So it's April 1st. And we're still in the EU. A short reprieve but a very welcome one. It's difficult to give a concise report on what's happened this month but I'll do my best. On Friday we had another vote on the Prime Minister's Deal. It wasn't a "meaningful" one but one on the Withdrawal Agreement without the Political Declaration. Even with that compromise the result was a resounding defeat for the UK government.
Before I tackle Brexit in more detail, I think it's worth noting that there are still things happening outwith the debate on Europe that should be getting attention. Of particular note is something I've worked hard to see come to fruition. The Scottish Affairs Committee launched an Inquiry on "The Use and Misuse of Drugs in Scotland" earlier this month at Crew 2000 in the constituency. Many of you will know that I have been meeting with local stakeholders over the last year or so to hear their views. So I welcome this inquiry and would urge anyone who feels they can contribute to take part. You can find out more here.
So where to start with Brexit? On the 12th March we had the second so-called meaningful vote. After Geoffrey Cox failed to do the one job Theresa May wanted him to – give a cast iron guarantee on the legal position of the backstop – the vote was only going to go one way. My SNP colleagues and I voted against the deal again and it was defeated 242 – 391.
I made a short video the morning after reflecting on the night before – you can watch it here. What was staggering was the utter arrogance shown by the Prime Minister in the face of that defeat. The government put down a motion for the next day on whether or not to leave without a deal but bizarrely the government expressed no view on it – a state of dysfunction that I’ve never seen before.
So we moved on to debate no deal. It started off as a free vote for the Tory benches (as they were taking no position on it) but it farcically turned into the government whipping their MPs to vote against its own motion. Indeed, the Prime Minister (along with nearly all the Scottish Tory MPs) voted for a no deal Brexit. Utterly shocking. The SNP voted for the motion (to reject leaving the EU without a Withdrawal Agreement) and it was agreed to 321-278.
On Thursday 14th we moved onto votes about extending Article 50. I had my name down to speak in the debate but wasn’t taken so I recorded what I would have said here. There were several amendments - of particular note was one which called for an extension to Article 50 to allow for a public vote on leaving the EU with the option to remain. The SNP have supported this policy for quite a while now and we voted for this amendment. Unfortunately Labour chose to abstain and the motion was defeated 85 - 334. The government motion, unamended, sought for the government to request an extension to Article 50 at the European Council, either a short technical extension if the House approved a Withdrawal Agreement before then, or a much longer extension if no Agreement had been approved. I voted for an extension and the motion was agreed 413 - 202.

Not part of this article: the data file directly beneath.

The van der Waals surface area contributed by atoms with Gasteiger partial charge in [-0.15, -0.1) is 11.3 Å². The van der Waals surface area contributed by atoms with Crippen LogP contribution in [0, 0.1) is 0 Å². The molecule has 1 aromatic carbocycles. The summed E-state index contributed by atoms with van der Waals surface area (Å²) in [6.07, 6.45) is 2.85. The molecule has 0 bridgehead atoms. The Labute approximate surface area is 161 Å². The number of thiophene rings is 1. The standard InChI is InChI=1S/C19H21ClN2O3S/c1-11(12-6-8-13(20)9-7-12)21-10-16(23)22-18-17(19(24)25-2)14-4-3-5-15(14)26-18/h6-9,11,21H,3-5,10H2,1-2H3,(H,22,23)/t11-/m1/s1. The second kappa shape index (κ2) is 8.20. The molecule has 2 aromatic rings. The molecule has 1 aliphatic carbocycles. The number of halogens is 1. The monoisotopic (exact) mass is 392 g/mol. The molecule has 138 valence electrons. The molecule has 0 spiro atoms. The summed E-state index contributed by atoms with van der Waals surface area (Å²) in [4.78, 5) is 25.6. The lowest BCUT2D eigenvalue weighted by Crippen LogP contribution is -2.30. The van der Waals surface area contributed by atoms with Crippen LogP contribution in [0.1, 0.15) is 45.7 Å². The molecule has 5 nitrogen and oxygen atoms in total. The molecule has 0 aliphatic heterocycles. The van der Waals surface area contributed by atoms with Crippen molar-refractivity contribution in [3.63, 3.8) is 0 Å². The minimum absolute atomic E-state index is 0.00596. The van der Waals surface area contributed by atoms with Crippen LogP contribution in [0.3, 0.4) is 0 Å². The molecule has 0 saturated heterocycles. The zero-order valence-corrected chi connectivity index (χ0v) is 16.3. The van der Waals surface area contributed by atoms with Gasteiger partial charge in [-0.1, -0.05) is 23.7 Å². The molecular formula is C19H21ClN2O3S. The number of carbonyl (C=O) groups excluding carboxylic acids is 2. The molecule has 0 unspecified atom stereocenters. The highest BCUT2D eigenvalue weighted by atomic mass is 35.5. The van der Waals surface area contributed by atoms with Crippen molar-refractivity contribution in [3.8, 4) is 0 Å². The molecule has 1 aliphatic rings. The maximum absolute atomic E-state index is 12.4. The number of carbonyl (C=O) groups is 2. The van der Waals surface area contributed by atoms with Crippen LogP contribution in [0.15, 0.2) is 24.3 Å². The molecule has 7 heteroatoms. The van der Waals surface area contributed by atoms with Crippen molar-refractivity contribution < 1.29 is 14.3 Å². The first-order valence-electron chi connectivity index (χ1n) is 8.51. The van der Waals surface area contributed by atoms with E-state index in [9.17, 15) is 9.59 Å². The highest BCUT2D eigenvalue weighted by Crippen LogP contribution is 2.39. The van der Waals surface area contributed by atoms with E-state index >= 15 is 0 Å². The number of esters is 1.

The Prime Minister went off to the European Council - not to seek the extension agreed by the House but seeking a short one only. The European Council then took things out of her hands. At the time, I said that I believed Parliament had to take control of the process. We need to seek a long extension – for as long as it takes to allow other possibilities to be formulated. That then allows time for Parliament to discuss and debate all the options (without Theresa May’s red lines) to find a political consensus. Whatever the majority position is in Parliament it should then be put back to the public.
Parliament did just that - last Monday it took control of the process and the order paper. I spoke in that debate and you can watch my contribution here. I also asked the Prime Minister a question during her statement on Monday. Five and a half hours to get to London, bobbed up and down for two hours to ask a 30 second question. And once again I didn't get an answer - watch for yourself here.
Last Wednesday we had a series of indicative votes to look for a consensus on the way forward. This should all have happened years ago. Indeed, the UK government should never have triggered Article 50 without the faintest hint of a plan. It won’t surprise you that I voted for the options that can stop Brexit. These were amendments L (in the name of my colleague Joanna Cherry QC) to revoke Article 50 and Amendment M to have a public vote.
Last Wednesday we also had a debate and vote on the Statutory Instrument to delay the date of Brexit following the agreement with the EU that we would no longer leave on the 29th March. I spoke for the SNP during the debate and you can watch my speech here. I also wrote a column for Edinburgh Evening News which you can read here and for the Times. In all of these I'm clear that we should embrace European elections - for as long as we are part of the EU, we should be represented there. And we should take such elections as a real opportunity to show that public opinion has changed.
Four weeks ago I was worried about writing this column on the eve of the last major parliamentary debate on Brexit. Anything could have happened, rendering my speculation obsolete by the time you read it. I shouldn’t have fretted. Anything could have happened but nothing did.
Here I am again. Groundhog day. It’s Tuesday. There’s a big debate tomorrow.
Tuesday. Another day spent discussing Brexit. Another day of my life I’m not getting back.
We are no further forward. As the clock ticks down to exit it’s only fair to ask: What the hell is Theresa May playing at?